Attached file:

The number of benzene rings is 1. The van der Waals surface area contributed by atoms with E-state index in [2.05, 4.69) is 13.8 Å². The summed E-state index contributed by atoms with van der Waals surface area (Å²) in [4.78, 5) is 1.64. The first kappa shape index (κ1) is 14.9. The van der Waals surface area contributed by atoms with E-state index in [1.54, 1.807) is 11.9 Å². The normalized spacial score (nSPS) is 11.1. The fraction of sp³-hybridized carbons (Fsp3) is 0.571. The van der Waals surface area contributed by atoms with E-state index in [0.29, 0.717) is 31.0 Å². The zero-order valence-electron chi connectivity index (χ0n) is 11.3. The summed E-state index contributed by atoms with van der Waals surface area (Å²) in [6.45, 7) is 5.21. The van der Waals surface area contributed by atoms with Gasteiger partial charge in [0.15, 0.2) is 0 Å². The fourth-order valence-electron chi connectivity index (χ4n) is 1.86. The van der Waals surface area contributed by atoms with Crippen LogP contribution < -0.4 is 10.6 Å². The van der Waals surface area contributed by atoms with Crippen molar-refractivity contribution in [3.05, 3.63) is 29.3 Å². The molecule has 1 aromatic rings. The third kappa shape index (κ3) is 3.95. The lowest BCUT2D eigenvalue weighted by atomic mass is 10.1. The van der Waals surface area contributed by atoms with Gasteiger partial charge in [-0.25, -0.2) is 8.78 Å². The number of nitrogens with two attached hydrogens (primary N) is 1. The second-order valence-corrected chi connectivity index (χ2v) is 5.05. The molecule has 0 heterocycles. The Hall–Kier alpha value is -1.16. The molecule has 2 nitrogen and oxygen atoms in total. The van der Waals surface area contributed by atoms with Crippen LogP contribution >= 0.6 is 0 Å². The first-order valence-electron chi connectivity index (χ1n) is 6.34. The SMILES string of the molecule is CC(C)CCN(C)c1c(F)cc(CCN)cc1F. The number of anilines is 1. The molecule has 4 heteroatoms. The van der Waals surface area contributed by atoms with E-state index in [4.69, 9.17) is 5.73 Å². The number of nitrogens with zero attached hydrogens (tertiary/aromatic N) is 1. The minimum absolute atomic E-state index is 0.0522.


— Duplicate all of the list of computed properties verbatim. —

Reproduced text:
The number of benzene rings is 1. The van der Waals surface area contributed by atoms with E-state index in [2.05, 4.69) is 13.8 Å². The summed E-state index contributed by atoms with van der Waals surface area (Å²) in [4.78, 5) is 1.64. The first kappa shape index (κ1) is 14.9. The van der Waals surface area contributed by atoms with E-state index in [1.54, 1.807) is 11.9 Å². The normalized spacial score (nSPS) is 11.1. The fraction of sp³-hybridized carbons (Fsp3) is 0.571. The van der Waals surface area contributed by atoms with E-state index in [0.29, 0.717) is 31.0 Å². The zero-order valence-electron chi connectivity index (χ0n) is 11.3. The summed E-state index contributed by atoms with van der Waals surface area (Å²) in [6.45, 7) is 5.21. The van der Waals surface area contributed by atoms with Gasteiger partial charge in [0.15, 0.2) is 0 Å². The fourth-order valence-electron chi connectivity index (χ4n) is 1.86. The van der Waals surface area contributed by atoms with Crippen LogP contribution < -0.4 is 10.6 Å². The van der Waals surface area contributed by atoms with Crippen molar-refractivity contribution in [3.05, 3.63) is 29.3 Å². The molecule has 1 aromatic rings. The third kappa shape index (κ3) is 3.95. The lowest BCUT2D eigenvalue weighted by atomic mass is 10.1. The van der Waals surface area contributed by atoms with Gasteiger partial charge in [-0.25, -0.2) is 8.78 Å². The number of nitrogens with two attached hydrogens (primary N) is 1. The second-order valence-corrected chi connectivity index (χ2v) is 5.05. The molecule has 0 heterocycles. The Hall–Kier alpha value is -1.16. The molecule has 2 nitrogen and oxygen atoms in total. The van der Waals surface area contributed by atoms with Crippen LogP contribution >= 0.6 is 0 Å². The first-order valence-electron chi connectivity index (χ1n) is 6.34. The SMILES string of the molecule is CC(C)CCN(C)c1c(F)cc(CCN)cc1F. The number of anilines is 1. The molecule has 4 heteroatoms. The van der Waals surface area contributed by atoms with E-state index in [4.69, 9.17) is 5.73 Å². The number of nitrogens with zero attached hydrogens (tertiary/aromatic N) is 1. The minimum absolute atomic E-state index is 0.0522.